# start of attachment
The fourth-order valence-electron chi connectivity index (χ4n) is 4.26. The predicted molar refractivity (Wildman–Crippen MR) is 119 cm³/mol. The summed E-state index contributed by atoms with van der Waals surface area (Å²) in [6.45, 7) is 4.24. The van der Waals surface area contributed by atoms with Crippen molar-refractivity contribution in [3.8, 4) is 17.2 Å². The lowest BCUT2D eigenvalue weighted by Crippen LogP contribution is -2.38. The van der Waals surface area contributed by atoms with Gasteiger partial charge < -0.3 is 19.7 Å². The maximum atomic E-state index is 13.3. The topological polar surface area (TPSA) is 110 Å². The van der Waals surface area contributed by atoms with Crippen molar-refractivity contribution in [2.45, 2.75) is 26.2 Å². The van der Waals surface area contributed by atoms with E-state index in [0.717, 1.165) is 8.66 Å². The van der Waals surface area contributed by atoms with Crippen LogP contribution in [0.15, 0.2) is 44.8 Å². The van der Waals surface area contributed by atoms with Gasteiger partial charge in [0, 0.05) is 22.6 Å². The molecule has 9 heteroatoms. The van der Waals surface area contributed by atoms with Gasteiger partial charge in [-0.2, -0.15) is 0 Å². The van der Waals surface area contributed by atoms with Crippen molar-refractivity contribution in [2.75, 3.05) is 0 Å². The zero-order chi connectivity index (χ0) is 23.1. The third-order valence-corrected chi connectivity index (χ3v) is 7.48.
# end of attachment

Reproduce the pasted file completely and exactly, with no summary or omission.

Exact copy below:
The fourth-order valence-electron chi connectivity index (χ4n) is 4.26. The predicted molar refractivity (Wildman–Crippen MR) is 119 cm³/mol. The summed E-state index contributed by atoms with van der Waals surface area (Å²) in [6.45, 7) is 4.24. The van der Waals surface area contributed by atoms with Crippen molar-refractivity contribution in [3.8, 4) is 17.2 Å². The lowest BCUT2D eigenvalue weighted by Crippen LogP contribution is -2.38. The van der Waals surface area contributed by atoms with Gasteiger partial charge < -0.3 is 19.7 Å². The maximum atomic E-state index is 13.3. The topological polar surface area (TPSA) is 110 Å². The van der Waals surface area contributed by atoms with Crippen molar-refractivity contribution in [2.45, 2.75) is 26.2 Å². The van der Waals surface area contributed by atoms with E-state index in [0.717, 1.165) is 8.66 Å². The van der Waals surface area contributed by atoms with Crippen LogP contribution in [0.15, 0.2) is 44.8 Å². The van der Waals surface area contributed by atoms with Gasteiger partial charge in [0, 0.05) is 22.6 Å². The molecule has 9 heteroatoms. The van der Waals surface area contributed by atoms with Gasteiger partial charge in [-0.2, -0.15) is 0 Å². The van der Waals surface area contributed by atoms with Crippen molar-refractivity contribution in [2.75, 3.05) is 0 Å². The zero-order chi connectivity index (χ0) is 23.1. The third-order valence-corrected chi connectivity index (χ3v) is 7.48.